2005: New Fields of Activities for the Charter in India
2007 - The CHR beyond India: International Conferences
2007 - The Media, Eminent Personalities, and the CHR
2007 – A step Beyond the Indian Soil - Journey of Charter
2007: Indian Legal Professionals and the CHR
2007: Indian Schools, Academics, Universities, and the CHR
2007: NGOs, Movements, and the CHR
2007: The CHR in Environmental Education, India
A Brief Review of various Initiatives on Charter of Human Responsibilities in Nepal - 2010
Symposium on "CHR to Promote the Culture of Responsibilities in Nepal"
2004: A Diversified approach to diffuse the Charter in India
Activities in 2004
Translating the Charter texts
We have printed 1,000 copies each in Kannada, Telugu, Tamil, Malayalam, the four south Indian regional languages, and distributed 300 to 500 copies in these four languages as well as in Hindi and Marathi, these two, thanks to Dr Makarand Paranjape, (chiefly covering north India) to all the stake-holders until now.
As explained in the description of the methodology we have been following translating the Charter texts since it is fundamental in India, before any another process.
Disseminating the Charter and dialogueing
From the beginning, we thought of a two-pronged approach to the dissemination of the Charter.
One, we have been interacting with various sectors of society about the text of the Charter. It is hosted on the web site to get an evaluation response from activists, academicians, writers, IT professionals and intellectuals of the same ilk. We have also formed an e-group wherein we get to discuss and dialogue based on the Principles of the Charter.
Second, we also have been trying to bridge the communication gap about the notion of responsibility with the people at the grass root level for whom the language of the Charter may be incomprehensible.
Communication through mail alone is insufficient; and we have also been travelling to other states to get in touch with others in order to promote the Charter.
Our initial aim is to share our ideas and methodology in re-formulating or redeveloping the Charter among the rural and urban poor women, NGO groups and the youth.
A Multi-pronged approach for dissemination
Only a multi-pronged approach, we thought, was feasible to effectively disseminate the Charter whether directly or indirectly.
Website: To elicit response from people’s movements, social activists, NGOs, academicians, writers, journalists, IT professionals, entrepreneurs, artists, politicians, performing artistes, scientists.
Disseminating the Charter in the South Asian Region
As a part of the commitment to disseminating the Charter of Human Responsibilities, I recently attended a convention for peace and democracy, jointly organised by India-Pakistan People’s Forum, in Lahore, Pakistan. There occurred an opportunity to promote the Charter among the Pakistani friends. A well-known NGO, South Asia Partnership Pakistan, has taken up the task of promoting the Charter in Pakistan. _ With the experience gaining from such interactions and sharing of views, we will be able to disseminate the Charter in the South Asian countries like Bangladesh, Sri Lanka and Nepal. And that is our commitment to the Charter.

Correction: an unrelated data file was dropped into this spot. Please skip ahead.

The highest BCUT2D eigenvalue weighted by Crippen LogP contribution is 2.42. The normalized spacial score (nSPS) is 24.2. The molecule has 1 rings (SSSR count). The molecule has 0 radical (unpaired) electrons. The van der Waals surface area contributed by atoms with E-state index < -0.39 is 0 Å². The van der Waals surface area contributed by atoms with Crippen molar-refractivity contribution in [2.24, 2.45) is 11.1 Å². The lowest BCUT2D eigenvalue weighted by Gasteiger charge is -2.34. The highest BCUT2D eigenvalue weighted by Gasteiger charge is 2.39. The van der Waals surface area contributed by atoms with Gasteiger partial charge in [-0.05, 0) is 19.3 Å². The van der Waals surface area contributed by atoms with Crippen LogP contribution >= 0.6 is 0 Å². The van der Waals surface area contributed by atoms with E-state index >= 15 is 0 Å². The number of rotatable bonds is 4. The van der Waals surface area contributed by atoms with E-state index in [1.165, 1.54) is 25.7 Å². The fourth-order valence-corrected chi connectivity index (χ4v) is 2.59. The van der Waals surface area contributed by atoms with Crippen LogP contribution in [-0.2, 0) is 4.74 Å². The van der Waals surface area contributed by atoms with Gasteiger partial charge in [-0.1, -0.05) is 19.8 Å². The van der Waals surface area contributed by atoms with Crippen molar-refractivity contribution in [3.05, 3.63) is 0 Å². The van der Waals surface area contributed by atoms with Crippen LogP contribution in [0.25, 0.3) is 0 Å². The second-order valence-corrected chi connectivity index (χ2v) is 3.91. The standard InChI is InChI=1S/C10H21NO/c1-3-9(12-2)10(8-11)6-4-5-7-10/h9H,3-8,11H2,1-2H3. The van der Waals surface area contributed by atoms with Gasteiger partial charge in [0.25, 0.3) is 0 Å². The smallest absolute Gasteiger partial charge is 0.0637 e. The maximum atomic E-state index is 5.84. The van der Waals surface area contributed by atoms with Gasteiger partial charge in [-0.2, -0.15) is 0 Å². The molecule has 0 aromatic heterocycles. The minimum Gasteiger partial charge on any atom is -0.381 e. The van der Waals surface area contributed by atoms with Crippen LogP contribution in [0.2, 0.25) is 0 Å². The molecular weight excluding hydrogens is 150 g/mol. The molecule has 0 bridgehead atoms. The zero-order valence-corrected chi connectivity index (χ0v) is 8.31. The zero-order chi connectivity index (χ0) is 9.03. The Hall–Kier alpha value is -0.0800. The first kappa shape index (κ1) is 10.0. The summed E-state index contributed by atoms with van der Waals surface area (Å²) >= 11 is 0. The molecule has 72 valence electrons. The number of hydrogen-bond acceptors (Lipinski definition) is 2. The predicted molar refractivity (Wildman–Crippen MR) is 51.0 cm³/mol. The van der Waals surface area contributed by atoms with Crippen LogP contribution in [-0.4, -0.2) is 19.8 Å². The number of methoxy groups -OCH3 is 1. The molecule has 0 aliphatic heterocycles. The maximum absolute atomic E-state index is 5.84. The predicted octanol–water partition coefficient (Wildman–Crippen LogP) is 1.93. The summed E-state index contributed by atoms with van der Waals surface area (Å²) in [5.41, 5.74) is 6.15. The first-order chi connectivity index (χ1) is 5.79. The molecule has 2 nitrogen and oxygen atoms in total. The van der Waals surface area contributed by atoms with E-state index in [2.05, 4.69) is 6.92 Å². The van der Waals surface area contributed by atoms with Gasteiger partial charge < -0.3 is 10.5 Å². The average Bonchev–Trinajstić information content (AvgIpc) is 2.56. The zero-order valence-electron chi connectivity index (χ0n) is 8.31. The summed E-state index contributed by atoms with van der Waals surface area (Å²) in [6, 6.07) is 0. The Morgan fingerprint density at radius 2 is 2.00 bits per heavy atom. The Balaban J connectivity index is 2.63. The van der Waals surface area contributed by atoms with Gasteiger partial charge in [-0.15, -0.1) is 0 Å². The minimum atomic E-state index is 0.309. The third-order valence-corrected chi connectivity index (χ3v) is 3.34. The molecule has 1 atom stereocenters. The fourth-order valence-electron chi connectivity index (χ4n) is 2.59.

Workshops and trainings
Democratic leadership training workshops using the Charter principles illiterate and literate women from both the rural and urban sectors belonging to disparate castes, religions and languages. Till now 300 odd women have benefited from these training programmes.
Capacity building for social activists and NGOs: Within the framework of the Charter, since October three workshops were held in Andhra Pradesh and Karnataka for over 150 activists
On-going workshops for elementary teachers on environmental education initiated in Andhra Pradesh in December: The expected result is that of integration of the Charter principles in the curriculum as an environmental responsibility.
National workshop for youth on ‘Youth, Ethics and Communal Harmony’: the upshot of the workshop was the deepening of the understanding of the Charter principles and re-drafting of them in a hue that is true to the specific group.
National workshop for the senior grass root women activists of eight non-southern states belonging to Ekta Parishad:
Informal forum involving mainly IT professionals and entrepreneurs for social and environmental responsibility:
Cultural and environmental action incorporating Charter values
One of the big problems in countries like India is that the secular activists have moved so far from the cultural and religious beliefs of the people leaving them helpless when communalism (religious fundamentalism) begins to take root. In an age of globalization many people, including the poor, are being manipulated by opportunistic political parties to see religions and ethnic identity in exclusive terms, thus dividing people and promoting violence. In the past years, all the countries of South Asia have witnessed violent cultural conflicts.
We have been trying to document as much of our activities and workshops within our available means like audio-video, photography and, that with decent profession help.
We need more time to share the success and the unsuccessful approaches.